A manual handling operation is any transporting or supporting of a load, including the lifting, lowering, putting down, pushing, pulling, carrying, or moving by hand. Picking up and carrying a toolbox or a step ladder or even picking up a screwdriver or hammer, is manual handling, just as unloading and positioning a boiler might be. Anything from the extremely light to something requiring your maximum strength is included.

Manual handling accounts for a large number of accidents each year. Lost time is often due to back and other musculoskeletal injuries. Once someone’s back has been weakened by injury it is often a recurring problem for the rest of that person’s life.

Potential back strain situations include, but are not limited to:

  • Exposure to handling loads (lifting, carrying, and pushing), repetitive handling work, static and awkward posture, twisting, bending, or stretching at the extreme range of movement.
  • Handling heavy, bulky, difficult to grasp, unpredictable, or difficult to handle (such as sharp, slippery) loads.

Most of us perform some sort of lifting every day. Always make use of any information, tools, or services provided in connection with manual handling.

Whenever possible, avoid the need for manual handling. When it’s time for lifting remember your mechanical advantage. That means that any time you can use a machine instead of muscle to perform a lift, then you should. If mechanical lifting devices are not available or if the item to be lifted is light enough to handle, make sure that you lift the object safely.

Reducing Risk

Control options to reduce risk include, but are not limited to, the following:

Modifying the Load – Redistribute or repackage the load into smaller sizes to reduce the weight.

Modifying Workplace Layout – The layout of the area, equipment, and furniture may be modified or rearranged. This may include increased attention to housekeeping.

Rearranging Materials Flow – Schedule deliveries to avoid having to handle multiple shipments at one time.

Different Actions or Movements – With or without workplace modifications, a task may be done in a different way using different actions and movements.

Mechanical Assistance – The risk of a task may be reduced by simple mechanical assistance provided by simple levers or fulcrums and minor rearrangements of the equipment.

Team Lifting – The actions and movements required can be modified with the assistance of others.

Mechanical Handling Equipment – The provision of mechanical handling equipment can reduce the risk by reducing the force required.  Hand trucks, hoists and carts are options.

Physical Condition – Pre-shift bending/stretching/getting limber is strongly recommended. Building flexibility into job design and taking necessary rest breaks can reduce risk of injury.

If after evaluating control options, lifting must be done then follow these steps:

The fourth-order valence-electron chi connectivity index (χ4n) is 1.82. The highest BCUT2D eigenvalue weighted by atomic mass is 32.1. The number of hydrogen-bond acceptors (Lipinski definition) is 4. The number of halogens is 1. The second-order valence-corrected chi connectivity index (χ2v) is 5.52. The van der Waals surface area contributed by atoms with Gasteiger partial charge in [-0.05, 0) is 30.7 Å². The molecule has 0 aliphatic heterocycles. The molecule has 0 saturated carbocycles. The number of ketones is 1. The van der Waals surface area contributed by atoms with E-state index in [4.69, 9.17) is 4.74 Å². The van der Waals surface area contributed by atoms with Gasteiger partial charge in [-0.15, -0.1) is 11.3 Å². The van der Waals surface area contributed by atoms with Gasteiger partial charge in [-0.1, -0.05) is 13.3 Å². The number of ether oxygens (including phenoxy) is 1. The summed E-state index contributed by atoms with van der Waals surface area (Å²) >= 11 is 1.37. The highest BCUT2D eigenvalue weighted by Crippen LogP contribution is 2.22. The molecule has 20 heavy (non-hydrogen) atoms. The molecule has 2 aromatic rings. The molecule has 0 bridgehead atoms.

Pre-Task Planning

Before you lift something … think it through. Consider the following:

  • Can I lift it alone?
  • Do I need mechanical help?
  • Is it too heavy or too awkward for one person to handle?
  • Should I ask a co‐worker for help?
  • Where will you put the load?
  • Is the path clear of obstacles and slip or trip hazards?  The load should not impede your forward view.
  • Is reaching above shoulder height involved?
  • Does the object have sharp edges or contain hot/cold materials?
  • Are there any forces applied to move the object, apart from lifting, such as pushing, pulling, and restraining/holding?

Proper Lifting Technique

By using the following techniques, you can lift safely and save your back from accidental strain and injury:

  • Keep your back aligned while you lift.
  • Tuck chin in. This keeps back as straight as possible and therefore least vulnerable.
  • Place feet as close to load as possible, about a hip‑width apart, one foot slightly in front.
  • Take a full grip, using palms, not fingertips. Wear gloves if necessary to protect your hands.
  • Bend your knees, not your waist. This helps you keep your center of balance and lets the strong muscles in your legs do the lifting.
  • “Hug” the load. Try to hold the object you’re lifting as close to your body as possible, as you gradually straighten your legs to a standing position.
  • With elbows tucked in, straighten the legs, lifting smoothly.
  • Carry the load forward at waist height.
  • Avoid twisting. Twisting can overload your spine and lead to serious injury. Make sure your feet, knees, and torso are pointed in the same direction when you are lifting.
  • Change direction by turning on your feet, not by twisting the trunk.
  • Setting a Load – utilize the same techniques when setting a load down.

If in doubt, get help! There is nothing macho about a slipped disc!

It takes no more time to do a safe lift than to do an unsafe lift, so why not play it safe and lift right!